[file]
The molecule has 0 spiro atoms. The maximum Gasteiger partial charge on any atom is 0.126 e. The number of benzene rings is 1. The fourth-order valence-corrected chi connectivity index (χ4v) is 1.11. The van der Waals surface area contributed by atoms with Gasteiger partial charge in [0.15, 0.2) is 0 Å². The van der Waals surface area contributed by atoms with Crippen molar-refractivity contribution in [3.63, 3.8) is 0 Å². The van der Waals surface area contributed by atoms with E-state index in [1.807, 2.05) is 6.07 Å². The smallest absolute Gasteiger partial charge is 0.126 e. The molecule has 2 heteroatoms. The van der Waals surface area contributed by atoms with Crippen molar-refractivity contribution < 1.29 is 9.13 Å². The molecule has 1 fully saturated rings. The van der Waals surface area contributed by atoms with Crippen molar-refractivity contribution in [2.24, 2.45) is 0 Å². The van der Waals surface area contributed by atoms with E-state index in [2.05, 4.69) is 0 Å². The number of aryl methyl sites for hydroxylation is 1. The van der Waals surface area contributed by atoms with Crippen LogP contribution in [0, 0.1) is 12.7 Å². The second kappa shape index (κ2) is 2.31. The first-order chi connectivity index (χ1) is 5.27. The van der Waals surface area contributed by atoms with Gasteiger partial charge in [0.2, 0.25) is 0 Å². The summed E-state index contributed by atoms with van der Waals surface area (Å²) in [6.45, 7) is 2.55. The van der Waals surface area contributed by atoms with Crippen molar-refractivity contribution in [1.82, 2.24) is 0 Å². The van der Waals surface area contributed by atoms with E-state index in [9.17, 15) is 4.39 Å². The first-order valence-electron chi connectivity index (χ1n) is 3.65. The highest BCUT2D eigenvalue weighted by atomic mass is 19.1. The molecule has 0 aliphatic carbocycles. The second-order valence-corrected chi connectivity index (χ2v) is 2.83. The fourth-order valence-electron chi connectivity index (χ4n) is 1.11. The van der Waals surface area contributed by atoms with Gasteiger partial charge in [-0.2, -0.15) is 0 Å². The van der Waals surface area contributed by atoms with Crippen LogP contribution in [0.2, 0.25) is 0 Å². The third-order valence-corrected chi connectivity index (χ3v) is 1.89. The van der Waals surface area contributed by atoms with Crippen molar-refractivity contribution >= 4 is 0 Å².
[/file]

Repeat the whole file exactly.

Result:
The molecule has 0 spiro atoms. The maximum Gasteiger partial charge on any atom is 0.126 e. The number of benzene rings is 1. The fourth-order valence-corrected chi connectivity index (χ4v) is 1.11. The van der Waals surface area contributed by atoms with Gasteiger partial charge in [0.15, 0.2) is 0 Å². The van der Waals surface area contributed by atoms with Crippen molar-refractivity contribution in [3.63, 3.8) is 0 Å². The van der Waals surface area contributed by atoms with E-state index in [1.807, 2.05) is 6.07 Å². The smallest absolute Gasteiger partial charge is 0.126 e. The molecule has 2 heteroatoms. The van der Waals surface area contributed by atoms with Crippen molar-refractivity contribution < 1.29 is 9.13 Å². The molecule has 1 fully saturated rings. The van der Waals surface area contributed by atoms with Crippen molar-refractivity contribution in [2.24, 2.45) is 0 Å². The van der Waals surface area contributed by atoms with E-state index in [2.05, 4.69) is 0 Å². The number of aryl methyl sites for hydroxylation is 1. The van der Waals surface area contributed by atoms with Crippen LogP contribution in [0, 0.1) is 12.7 Å². The second kappa shape index (κ2) is 2.31. The first-order chi connectivity index (χ1) is 5.27. The van der Waals surface area contributed by atoms with Gasteiger partial charge in [0.2, 0.25) is 0 Å². The summed E-state index contributed by atoms with van der Waals surface area (Å²) in [6.45, 7) is 2.55. The van der Waals surface area contributed by atoms with Crippen molar-refractivity contribution in [1.82, 2.24) is 0 Å². The van der Waals surface area contributed by atoms with E-state index in [9.17, 15) is 4.39 Å². The first-order valence-electron chi connectivity index (χ1n) is 3.65. The highest BCUT2D eigenvalue weighted by atomic mass is 19.1. The molecule has 0 aliphatic carbocycles. The second-order valence-corrected chi connectivity index (χ2v) is 2.83. The fourth-order valence-electron chi connectivity index (χ4n) is 1.11. The van der Waals surface area contributed by atoms with Gasteiger partial charge in [-0.2, -0.15) is 0 Å². The van der Waals surface area contributed by atoms with Crippen LogP contribution in [0.2, 0.25) is 0 Å². The third-order valence-corrected chi connectivity index (χ3v) is 1.89. The van der Waals surface area contributed by atoms with Crippen molar-refractivity contribution >= 4 is 0 Å².